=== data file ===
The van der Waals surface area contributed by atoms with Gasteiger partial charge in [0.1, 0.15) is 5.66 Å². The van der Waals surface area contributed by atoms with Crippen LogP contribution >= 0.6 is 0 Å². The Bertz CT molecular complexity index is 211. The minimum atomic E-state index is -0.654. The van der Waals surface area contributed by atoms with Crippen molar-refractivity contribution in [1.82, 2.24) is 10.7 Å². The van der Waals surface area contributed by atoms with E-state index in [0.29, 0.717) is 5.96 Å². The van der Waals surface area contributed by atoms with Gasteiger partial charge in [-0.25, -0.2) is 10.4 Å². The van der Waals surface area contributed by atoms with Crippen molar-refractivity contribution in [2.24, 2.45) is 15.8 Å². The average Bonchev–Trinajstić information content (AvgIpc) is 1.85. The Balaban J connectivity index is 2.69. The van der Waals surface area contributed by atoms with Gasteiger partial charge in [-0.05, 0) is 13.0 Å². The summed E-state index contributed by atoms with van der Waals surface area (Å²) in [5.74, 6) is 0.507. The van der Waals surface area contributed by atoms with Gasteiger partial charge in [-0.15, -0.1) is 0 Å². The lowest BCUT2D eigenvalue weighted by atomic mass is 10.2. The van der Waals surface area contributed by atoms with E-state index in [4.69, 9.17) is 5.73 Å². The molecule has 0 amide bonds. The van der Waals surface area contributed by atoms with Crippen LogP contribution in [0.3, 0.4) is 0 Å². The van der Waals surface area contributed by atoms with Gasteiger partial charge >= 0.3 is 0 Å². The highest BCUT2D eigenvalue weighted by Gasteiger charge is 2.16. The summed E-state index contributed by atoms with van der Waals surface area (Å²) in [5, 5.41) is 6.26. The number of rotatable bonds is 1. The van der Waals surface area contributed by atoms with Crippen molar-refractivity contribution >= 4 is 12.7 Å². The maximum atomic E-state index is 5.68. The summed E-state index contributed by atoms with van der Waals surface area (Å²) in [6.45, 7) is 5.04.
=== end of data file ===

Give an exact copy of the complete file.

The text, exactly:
The van der Waals surface area contributed by atoms with Gasteiger partial charge in [0.1, 0.15) is 5.66 Å². The van der Waals surface area contributed by atoms with Crippen LogP contribution >= 0.6 is 0 Å². The Bertz CT molecular complexity index is 211. The minimum atomic E-state index is -0.654. The van der Waals surface area contributed by atoms with Crippen molar-refractivity contribution in [1.82, 2.24) is 10.7 Å². The van der Waals surface area contributed by atoms with E-state index in [0.29, 0.717) is 5.96 Å². The van der Waals surface area contributed by atoms with Gasteiger partial charge in [-0.25, -0.2) is 10.4 Å². The van der Waals surface area contributed by atoms with Crippen molar-refractivity contribution in [2.24, 2.45) is 15.8 Å². The average Bonchev–Trinajstić information content (AvgIpc) is 1.85. The Balaban J connectivity index is 2.69. The van der Waals surface area contributed by atoms with Gasteiger partial charge in [-0.05, 0) is 13.0 Å². The summed E-state index contributed by atoms with van der Waals surface area (Å²) in [5.74, 6) is 0.507. The van der Waals surface area contributed by atoms with Gasteiger partial charge in [-0.15, -0.1) is 0 Å². The lowest BCUT2D eigenvalue weighted by atomic mass is 10.2. The van der Waals surface area contributed by atoms with E-state index in [4.69, 9.17) is 5.73 Å². The molecule has 0 amide bonds. The van der Waals surface area contributed by atoms with Crippen LogP contribution in [0.3, 0.4) is 0 Å². The van der Waals surface area contributed by atoms with Gasteiger partial charge >= 0.3 is 0 Å². The highest BCUT2D eigenvalue weighted by Gasteiger charge is 2.16. The summed E-state index contributed by atoms with van der Waals surface area (Å²) in [5, 5.41) is 6.26. The number of rotatable bonds is 1. The van der Waals surface area contributed by atoms with Crippen molar-refractivity contribution >= 4 is 12.7 Å². The maximum atomic E-state index is 5.68. The summed E-state index contributed by atoms with van der Waals surface area (Å²) in [6.45, 7) is 5.04.